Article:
Foals’ ‘Holy Fire’ Review

February 15, 2013 5:47 pm
The album cover of Holy Fire, by Foals

The album cover of Holy Fire, by Foals

As suggested by the two singles released at the end of last year, Oxford quintet Foals have shed their math-rock shackles as their third release once again shows them taking a new musical direction. Foals can no longer be seen as the jagged, artsy group whose audience liked to dance as if their feet were stuck in quicksand. Previous album Total Life Forever easily ranks as one of the most innovative rock albums of this century and Holy Fire is a bold statement explicating a wish for this innovative ascension to continue.

Singles ‘Inhaler and ‘My Number show the band taking on a more pop-orientated sound and moving away from the intricate, high-fretboard riffs they mastered on both 2008’s Antidotes and 2010’s Total Life Forever. These were certainly bold mission statements to express before the release of the record, with the chorus of ‘Inhaler’ taking on a heavy, Tom Morello-esque riff which fans of 2008’s Antidotes would certainly never have imagined the Oxford lads writing. ‘My Number’, the stand out track of the album, is like one long hook as the reverb drenched guitars and bouncy rhythm section create a murky funk sound which causes its listener to move with the melodies. Preceding these two tracks is album opener ‘Prelude’ which, though entertaining and packed with Foals’ signature musical dynamics, is meant as nothing more than the title suggests.

The band’s overall progression can be clearly observed through fourth track ‘Bad Habit’, a song which revolves around the melodic verse that, though similar to TLF’s ‘This Orient, shows the huge leap the band have taken since writing songs such as ‘Mathletics’. It is clear that Holy Fire is an album that will obtain Foals the post-sunset festival slots and arena shows which they deserve, but a few of the tracks seem to lack the stadium filling rock atmospheres which they are trying to achieve. One example of this is in the centrepiece ‘Late Night’ where the song slowly builds to what feels like is going to be an epic crescendo but actually doesn’t go anywhere other than a slightly distorted guitar solo.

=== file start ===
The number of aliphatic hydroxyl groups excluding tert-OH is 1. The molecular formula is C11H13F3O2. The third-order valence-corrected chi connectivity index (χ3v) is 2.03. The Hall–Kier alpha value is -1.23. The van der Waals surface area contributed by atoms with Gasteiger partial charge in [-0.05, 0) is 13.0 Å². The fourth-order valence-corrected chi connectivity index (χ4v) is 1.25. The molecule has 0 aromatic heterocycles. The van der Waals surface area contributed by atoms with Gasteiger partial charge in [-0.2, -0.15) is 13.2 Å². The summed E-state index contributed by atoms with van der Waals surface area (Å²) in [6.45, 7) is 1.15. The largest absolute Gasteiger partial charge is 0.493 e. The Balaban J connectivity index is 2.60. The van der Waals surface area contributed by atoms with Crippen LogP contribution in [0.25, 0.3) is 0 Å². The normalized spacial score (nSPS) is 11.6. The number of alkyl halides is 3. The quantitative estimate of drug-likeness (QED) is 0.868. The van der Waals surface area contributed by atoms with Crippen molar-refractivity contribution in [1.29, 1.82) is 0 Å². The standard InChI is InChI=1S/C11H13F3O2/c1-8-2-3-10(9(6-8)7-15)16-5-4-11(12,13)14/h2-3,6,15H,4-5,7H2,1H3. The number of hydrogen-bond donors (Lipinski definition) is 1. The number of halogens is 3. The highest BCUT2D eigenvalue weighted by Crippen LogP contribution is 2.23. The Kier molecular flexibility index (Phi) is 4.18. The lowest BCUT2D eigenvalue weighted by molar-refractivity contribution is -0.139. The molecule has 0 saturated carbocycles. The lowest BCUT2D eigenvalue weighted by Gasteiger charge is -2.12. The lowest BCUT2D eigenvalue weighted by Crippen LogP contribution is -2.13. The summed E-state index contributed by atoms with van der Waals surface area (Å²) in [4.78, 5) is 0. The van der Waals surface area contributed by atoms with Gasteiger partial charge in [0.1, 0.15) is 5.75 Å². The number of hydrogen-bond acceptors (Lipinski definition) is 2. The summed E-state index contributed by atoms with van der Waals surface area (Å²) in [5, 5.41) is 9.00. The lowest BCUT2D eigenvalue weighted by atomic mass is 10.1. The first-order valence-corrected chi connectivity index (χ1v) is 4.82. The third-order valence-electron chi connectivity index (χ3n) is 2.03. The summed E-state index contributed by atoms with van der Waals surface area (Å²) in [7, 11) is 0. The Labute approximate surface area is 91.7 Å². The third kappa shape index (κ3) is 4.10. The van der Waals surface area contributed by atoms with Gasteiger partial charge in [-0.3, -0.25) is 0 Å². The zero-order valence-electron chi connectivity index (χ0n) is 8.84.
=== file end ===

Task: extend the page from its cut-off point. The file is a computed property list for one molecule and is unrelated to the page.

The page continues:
One negative point is that, like TLF, Holy Fire seems to die down in its second half and takes on a more lugubrious nature. However, this isn’t all bad as tracks such asOut Of The Woods’ and ‘Moon create terrific atmospheres, partly through the tremendous work of producer Alan Moulder who appears to be helping Foals attain the arena rock status they are heading towards. After all, they did sell out two shows at the Royal Albert Hall before even releasing Holy Fire. Large crowds singing along to Holy Fire is something which can easily be envisaged in the year ahead, particularly through songs such as ‘Providence’, as the repetition of the line “I’m an animal, just like you!” is something that will lodge itself into its listeners mind and help this album be revered as one of the greatest achievements of modern British rock. Undoubtedly their success is going to burgeon, and for those who have listened to Foals since those early house party gigs, there’s no need to think their larger concerts will turn into an Oasis like drunken chant along, they still have the idiosyncrasies that made you fall in love with them, they’re just a bit more refined. 

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